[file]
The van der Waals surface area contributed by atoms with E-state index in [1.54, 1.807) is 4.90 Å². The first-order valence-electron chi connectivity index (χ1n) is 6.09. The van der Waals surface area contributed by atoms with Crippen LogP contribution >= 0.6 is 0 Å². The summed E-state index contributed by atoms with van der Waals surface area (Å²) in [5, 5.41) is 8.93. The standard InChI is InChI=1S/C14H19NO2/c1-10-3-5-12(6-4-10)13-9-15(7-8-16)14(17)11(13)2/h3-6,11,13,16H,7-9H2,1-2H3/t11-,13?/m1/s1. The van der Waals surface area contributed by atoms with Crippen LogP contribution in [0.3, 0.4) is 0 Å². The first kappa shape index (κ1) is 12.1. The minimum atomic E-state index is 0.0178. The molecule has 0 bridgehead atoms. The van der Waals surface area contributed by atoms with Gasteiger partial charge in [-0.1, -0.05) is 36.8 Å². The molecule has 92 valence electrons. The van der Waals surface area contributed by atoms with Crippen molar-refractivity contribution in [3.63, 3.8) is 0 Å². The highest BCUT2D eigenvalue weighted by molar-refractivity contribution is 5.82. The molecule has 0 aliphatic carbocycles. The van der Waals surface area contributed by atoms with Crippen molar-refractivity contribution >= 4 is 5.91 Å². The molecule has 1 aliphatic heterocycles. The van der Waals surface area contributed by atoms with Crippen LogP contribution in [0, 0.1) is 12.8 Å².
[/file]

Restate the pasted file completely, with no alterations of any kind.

The van der Waals surface area contributed by atoms with E-state index in [1.54, 1.807) is 4.90 Å². The first-order valence-electron chi connectivity index (χ1n) is 6.09. The van der Waals surface area contributed by atoms with Crippen LogP contribution >= 0.6 is 0 Å². The summed E-state index contributed by atoms with van der Waals surface area (Å²) in [5, 5.41) is 8.93. The standard InChI is InChI=1S/C14H19NO2/c1-10-3-5-12(6-4-10)13-9-15(7-8-16)14(17)11(13)2/h3-6,11,13,16H,7-9H2,1-2H3/t11-,13?/m1/s1. The van der Waals surface area contributed by atoms with Crippen LogP contribution in [0.3, 0.4) is 0 Å². The first kappa shape index (κ1) is 12.1. The minimum atomic E-state index is 0.0178. The molecule has 0 bridgehead atoms. The van der Waals surface area contributed by atoms with Gasteiger partial charge in [-0.1, -0.05) is 36.8 Å². The molecule has 92 valence electrons. The van der Waals surface area contributed by atoms with Crippen molar-refractivity contribution in [3.63, 3.8) is 0 Å². The highest BCUT2D eigenvalue weighted by molar-refractivity contribution is 5.82. The molecule has 0 aliphatic carbocycles. The van der Waals surface area contributed by atoms with Crippen molar-refractivity contribution >= 4 is 5.91 Å². The molecule has 1 aliphatic heterocycles. The van der Waals surface area contributed by atoms with Crippen LogP contribution in [0, 0.1) is 12.8 Å².